Although we were not wearing Ruby Slippers when we found a yellow brick road across from the City Park in Wamego, Kansas, we headed off to see the Wizard at the Oz Museum, the Emerald Green building on Lincoln Avenue. Lighthearted and historical all at once, this museum takes a look at the effect this first American fairytale has had on our country’s history as well as the life of the Royal Historian of Oz, L. Frank Baum, the creator of Oz. The Wonderful Wizard of Oz, his first book, published in 1900 had been well loved for decades when MGM Studios created the movie version in 1939. Interestingly the song “Over the Rainbow” was added to the movie to bring color to the Kansas landscape and to one of the earliest Technicolor films. The song was a favorite of American GIs in World War II and soldiers often sang “We’re Off to See the Wizard” as they marched. It was fun seeing some original Munchkin costuming and a replica pair of Ruby Slippers remembering how wowed we were to see an original pair at the Smithsonian! We’re always on the lookout for Oz history. Upon leaving the Emerald City we lunched at The Friendship House then explored a bit of the City Park, found a geocache, saw the UPRR Children’s Train in the Train Shed, saw statues from the 1896 World’s Fair, and a Dutch Windmill built in 1879  before heading west on US-24.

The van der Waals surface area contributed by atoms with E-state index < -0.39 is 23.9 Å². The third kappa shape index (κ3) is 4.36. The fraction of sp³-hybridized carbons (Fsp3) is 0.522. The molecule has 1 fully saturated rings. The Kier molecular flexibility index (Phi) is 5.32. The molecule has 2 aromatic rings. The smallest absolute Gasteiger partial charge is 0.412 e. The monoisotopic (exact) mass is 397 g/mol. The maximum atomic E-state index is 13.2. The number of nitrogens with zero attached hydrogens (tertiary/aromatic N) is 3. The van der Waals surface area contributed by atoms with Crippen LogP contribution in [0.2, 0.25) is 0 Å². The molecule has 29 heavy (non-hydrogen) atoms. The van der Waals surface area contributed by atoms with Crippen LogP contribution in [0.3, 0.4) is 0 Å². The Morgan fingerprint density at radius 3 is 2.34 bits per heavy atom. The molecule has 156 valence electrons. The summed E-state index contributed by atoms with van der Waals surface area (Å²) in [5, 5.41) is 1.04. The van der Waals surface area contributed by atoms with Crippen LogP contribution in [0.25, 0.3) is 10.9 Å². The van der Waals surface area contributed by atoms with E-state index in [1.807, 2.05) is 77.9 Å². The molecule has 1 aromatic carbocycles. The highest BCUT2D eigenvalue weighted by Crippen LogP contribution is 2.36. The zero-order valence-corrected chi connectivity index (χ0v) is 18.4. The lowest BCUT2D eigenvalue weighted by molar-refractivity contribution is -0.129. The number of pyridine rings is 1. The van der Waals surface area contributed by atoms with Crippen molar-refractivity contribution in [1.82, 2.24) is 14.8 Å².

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When Plans Go Awry

When Plans Go Awry

A string of unexpected problems complicated our transition from Southampton to Haarlem but calm problem solving and a sense of adventure led to unpredicted delights and a story for the ages.